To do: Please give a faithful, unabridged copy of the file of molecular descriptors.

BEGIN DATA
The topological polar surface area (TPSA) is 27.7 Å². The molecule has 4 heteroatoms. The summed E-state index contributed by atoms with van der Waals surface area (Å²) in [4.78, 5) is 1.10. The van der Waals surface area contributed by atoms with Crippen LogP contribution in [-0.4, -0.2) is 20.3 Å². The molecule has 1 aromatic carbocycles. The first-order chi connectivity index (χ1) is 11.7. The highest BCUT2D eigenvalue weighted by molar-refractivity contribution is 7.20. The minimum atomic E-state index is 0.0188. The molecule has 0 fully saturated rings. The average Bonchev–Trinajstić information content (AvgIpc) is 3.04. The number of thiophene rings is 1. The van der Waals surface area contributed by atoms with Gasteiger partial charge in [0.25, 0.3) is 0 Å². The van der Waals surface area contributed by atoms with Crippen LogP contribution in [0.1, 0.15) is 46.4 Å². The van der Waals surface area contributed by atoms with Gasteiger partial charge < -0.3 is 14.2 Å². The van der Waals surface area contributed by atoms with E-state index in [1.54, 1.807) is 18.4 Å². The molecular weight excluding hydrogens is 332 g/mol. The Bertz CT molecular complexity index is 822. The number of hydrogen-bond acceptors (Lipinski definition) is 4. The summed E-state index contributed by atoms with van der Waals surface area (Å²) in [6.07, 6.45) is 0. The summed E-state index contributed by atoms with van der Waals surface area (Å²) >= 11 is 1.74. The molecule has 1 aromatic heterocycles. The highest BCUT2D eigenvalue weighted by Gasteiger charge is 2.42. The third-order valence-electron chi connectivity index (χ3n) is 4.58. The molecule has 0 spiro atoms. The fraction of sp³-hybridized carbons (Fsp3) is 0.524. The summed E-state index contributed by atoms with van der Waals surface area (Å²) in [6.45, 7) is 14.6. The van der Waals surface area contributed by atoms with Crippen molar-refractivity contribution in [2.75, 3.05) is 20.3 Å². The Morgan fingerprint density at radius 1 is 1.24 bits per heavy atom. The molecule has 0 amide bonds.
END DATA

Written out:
The topological polar surface area (TPSA) is 27.7 Å². The molecule has 4 heteroatoms. The summed E-state index contributed by atoms with van der Waals surface area (Å²) in [4.78, 5) is 1.10. The van der Waals surface area contributed by atoms with Crippen LogP contribution in [-0.4, -0.2) is 20.3 Å². The molecule has 1 aromatic carbocycles. The first-order chi connectivity index (χ1) is 11.7. The highest BCUT2D eigenvalue weighted by molar-refractivity contribution is 7.20. The minimum atomic E-state index is 0.0188. The molecule has 0 fully saturated rings. The average Bonchev–Trinajstić information content (AvgIpc) is 3.04. The number of thiophene rings is 1. The van der Waals surface area contributed by atoms with Gasteiger partial charge in [0.25, 0.3) is 0 Å². The van der Waals surface area contributed by atoms with Crippen LogP contribution in [0.1, 0.15) is 46.4 Å². The van der Waals surface area contributed by atoms with Gasteiger partial charge < -0.3 is 14.2 Å². The van der Waals surface area contributed by atoms with E-state index in [1.54, 1.807) is 18.4 Å². The molecular weight excluding hydrogens is 332 g/mol. The Bertz CT molecular complexity index is 822. The number of hydrogen-bond acceptors (Lipinski definition) is 4. The summed E-state index contributed by atoms with van der Waals surface area (Å²) in [6.07, 6.45) is 0. The summed E-state index contributed by atoms with van der Waals surface area (Å²) >= 11 is 1.74. The molecule has 1 aromatic heterocycles. The highest BCUT2D eigenvalue weighted by Gasteiger charge is 2.42. The third-order valence-electron chi connectivity index (χ3n) is 4.58. The molecule has 0 spiro atoms. The fraction of sp³-hybridized carbons (Fsp3) is 0.524. The summed E-state index contributed by atoms with van der Waals surface area (Å²) in [6.45, 7) is 14.6. The van der Waals surface area contributed by atoms with Crippen molar-refractivity contribution in [2.75, 3.05) is 20.3 Å². The Morgan fingerprint density at radius 1 is 1.24 bits per heavy atom. The molecule has 0 amide bonds.